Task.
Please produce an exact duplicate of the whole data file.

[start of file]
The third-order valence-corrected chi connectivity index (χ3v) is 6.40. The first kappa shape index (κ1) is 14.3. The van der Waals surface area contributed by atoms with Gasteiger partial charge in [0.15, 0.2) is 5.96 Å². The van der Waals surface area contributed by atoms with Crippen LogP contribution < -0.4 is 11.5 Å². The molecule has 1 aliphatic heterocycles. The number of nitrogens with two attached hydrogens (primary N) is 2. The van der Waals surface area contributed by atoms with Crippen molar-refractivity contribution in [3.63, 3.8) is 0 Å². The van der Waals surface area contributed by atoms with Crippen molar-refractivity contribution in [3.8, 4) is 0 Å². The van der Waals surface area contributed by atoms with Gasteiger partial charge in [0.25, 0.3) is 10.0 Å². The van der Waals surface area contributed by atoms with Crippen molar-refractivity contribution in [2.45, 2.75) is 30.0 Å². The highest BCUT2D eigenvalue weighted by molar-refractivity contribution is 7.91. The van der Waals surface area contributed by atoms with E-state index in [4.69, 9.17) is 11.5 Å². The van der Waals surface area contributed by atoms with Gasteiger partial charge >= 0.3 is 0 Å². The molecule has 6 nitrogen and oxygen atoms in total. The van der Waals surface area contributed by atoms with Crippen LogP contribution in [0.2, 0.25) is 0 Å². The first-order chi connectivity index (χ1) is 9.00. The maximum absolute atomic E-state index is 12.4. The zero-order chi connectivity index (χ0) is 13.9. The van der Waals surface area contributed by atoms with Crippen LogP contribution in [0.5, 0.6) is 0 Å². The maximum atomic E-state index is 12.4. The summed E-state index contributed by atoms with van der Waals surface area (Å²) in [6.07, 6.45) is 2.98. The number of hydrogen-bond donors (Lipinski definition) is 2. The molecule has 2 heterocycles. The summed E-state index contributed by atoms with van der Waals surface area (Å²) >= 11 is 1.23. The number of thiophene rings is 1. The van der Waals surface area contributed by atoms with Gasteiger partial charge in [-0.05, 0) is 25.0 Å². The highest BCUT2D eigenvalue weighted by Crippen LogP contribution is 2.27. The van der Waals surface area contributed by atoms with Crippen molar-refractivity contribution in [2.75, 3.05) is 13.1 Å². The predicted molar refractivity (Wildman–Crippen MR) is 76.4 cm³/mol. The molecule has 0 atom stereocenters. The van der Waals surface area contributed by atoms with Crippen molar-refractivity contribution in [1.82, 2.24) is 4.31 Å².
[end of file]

The third-order valence-corrected chi connectivity index (χ3v) is 6.40. The first kappa shape index (κ1) is 14.3. The van der Waals surface area contributed by atoms with Gasteiger partial charge in [0.15, 0.2) is 5.96 Å². The van der Waals surface area contributed by atoms with Crippen LogP contribution < -0.4 is 11.5 Å². The molecule has 1 aliphatic heterocycles. The number of nitrogens with two attached hydrogens (primary N) is 2. The van der Waals surface area contributed by atoms with Crippen molar-refractivity contribution in [3.63, 3.8) is 0 Å². The van der Waals surface area contributed by atoms with Crippen molar-refractivity contribution in [3.8, 4) is 0 Å². The van der Waals surface area contributed by atoms with Gasteiger partial charge in [0.25, 0.3) is 10.0 Å². The van der Waals surface area contributed by atoms with Crippen molar-refractivity contribution in [2.45, 2.75) is 30.0 Å². The highest BCUT2D eigenvalue weighted by molar-refractivity contribution is 7.91. The van der Waals surface area contributed by atoms with E-state index in [4.69, 9.17) is 11.5 Å². The van der Waals surface area contributed by atoms with Gasteiger partial charge >= 0.3 is 0 Å². The molecule has 6 nitrogen and oxygen atoms in total. The van der Waals surface area contributed by atoms with Crippen LogP contribution in [0.2, 0.25) is 0 Å². The first-order chi connectivity index (χ1) is 9.00. The maximum absolute atomic E-state index is 12.4. The zero-order chi connectivity index (χ0) is 13.9. The van der Waals surface area contributed by atoms with Crippen LogP contribution in [0.5, 0.6) is 0 Å². The maximum atomic E-state index is 12.4. The summed E-state index contributed by atoms with van der Waals surface area (Å²) in [6.07, 6.45) is 2.98. The number of hydrogen-bond donors (Lipinski definition) is 2. The molecule has 2 heterocycles. The summed E-state index contributed by atoms with van der Waals surface area (Å²) >= 11 is 1.23. The number of thiophene rings is 1. The van der Waals surface area contributed by atoms with Gasteiger partial charge in [-0.05, 0) is 25.0 Å². The highest BCUT2D eigenvalue weighted by Crippen LogP contribution is 2.27. The van der Waals surface area contributed by atoms with Crippen molar-refractivity contribution in [2.75, 3.05) is 13.1 Å². The predicted molar refractivity (Wildman–Crippen MR) is 76.4 cm³/mol. The molecule has 0 atom stereocenters. The van der Waals surface area contributed by atoms with Crippen molar-refractivity contribution in [1.82, 2.24) is 4.31 Å².